Jack McDevitt, director of the Institute on Race and Justice at Northeastern University in Boston, says stops for defective equipment promote bad faith.

"So, when they get pulled over," he says, "their frustration level is, 'Here we go again. I'm being pulled over for some foolish thing so that they can try to see if there's some other violation they can get me on.'"

Dr. Cato Laurencin, a physician and a professor at the University of Connecticut, questions the stops, too.

"If you can pull over someone for having a rear license plate illuminator light that's dim, as I've been pulled over in the past, yes, you can pull over someone for almost anything," Laurencin says.

Laurencin, who is black, is a member of the board overseeing the state's research. He thinks discretionary stops shouldn't be discretionary at all.

"Because it is a source of bias and it really ... can have really grave consequences," he says.

Laurencin says these are conversations the country needs to have. Looking at the data is one way to start.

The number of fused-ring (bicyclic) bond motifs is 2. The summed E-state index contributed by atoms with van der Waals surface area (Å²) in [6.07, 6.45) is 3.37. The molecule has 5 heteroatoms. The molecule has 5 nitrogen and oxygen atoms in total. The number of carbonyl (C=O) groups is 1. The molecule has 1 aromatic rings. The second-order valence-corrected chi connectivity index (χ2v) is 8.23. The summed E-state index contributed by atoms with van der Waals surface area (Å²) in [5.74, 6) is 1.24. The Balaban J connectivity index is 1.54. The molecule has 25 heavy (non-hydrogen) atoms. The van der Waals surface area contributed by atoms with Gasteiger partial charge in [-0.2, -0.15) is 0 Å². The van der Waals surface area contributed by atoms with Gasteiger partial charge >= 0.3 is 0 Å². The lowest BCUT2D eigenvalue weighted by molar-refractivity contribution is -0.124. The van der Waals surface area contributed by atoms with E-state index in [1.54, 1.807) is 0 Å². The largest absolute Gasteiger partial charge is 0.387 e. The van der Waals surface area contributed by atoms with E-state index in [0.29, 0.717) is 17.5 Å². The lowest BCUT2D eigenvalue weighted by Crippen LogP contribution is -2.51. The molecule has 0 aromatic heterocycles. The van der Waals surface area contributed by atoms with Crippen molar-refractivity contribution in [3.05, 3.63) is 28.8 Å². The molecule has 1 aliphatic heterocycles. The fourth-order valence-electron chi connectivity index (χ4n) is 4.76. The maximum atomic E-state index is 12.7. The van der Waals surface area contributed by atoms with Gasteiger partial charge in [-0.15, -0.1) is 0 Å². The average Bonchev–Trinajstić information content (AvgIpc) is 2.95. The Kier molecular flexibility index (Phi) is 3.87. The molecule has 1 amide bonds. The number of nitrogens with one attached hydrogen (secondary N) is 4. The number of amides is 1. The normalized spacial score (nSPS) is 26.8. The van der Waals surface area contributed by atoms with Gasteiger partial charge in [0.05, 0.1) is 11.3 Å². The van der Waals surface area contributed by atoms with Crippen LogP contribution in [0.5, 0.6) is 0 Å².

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ROBERT SIEGEL, HOST:

When a police officer pulls someone over for something like a busted tail light, it's called a defective equipment stop. New data in Connecticut shows these types of stops affect minorities at higher rates than whites. That data also shows the stops aren't especially effective at turning up contraband. We're going to hear about a town in the state that's rethought its approach. Here's Jeff Cohen from member station, WNPR.

JEFF COHEN, BYLINE: Thomas Wydra is police chief in Hamden, and while it's his job to enforce the law, he's not so sure about the laws on defective equipment.

CHIEF THOMAS WYDRA: You may have something hanging from your rearview mirror. That's technically a violation. You have an attachment on your license plate. That's technically a violation. It's a legal reason to stop the vehicle even though, in the officer's mind, that's not the most important reason why they're stopping the car.

COHEN: Wydra says officers can use these stops to look for things like guns and drugs. But if an officer finds one illegal gun in 20 stops, is that effective?

WYDRA: I just don't know, and I think that's part of the debate here on this topic and really in the country. Are these stops worth it?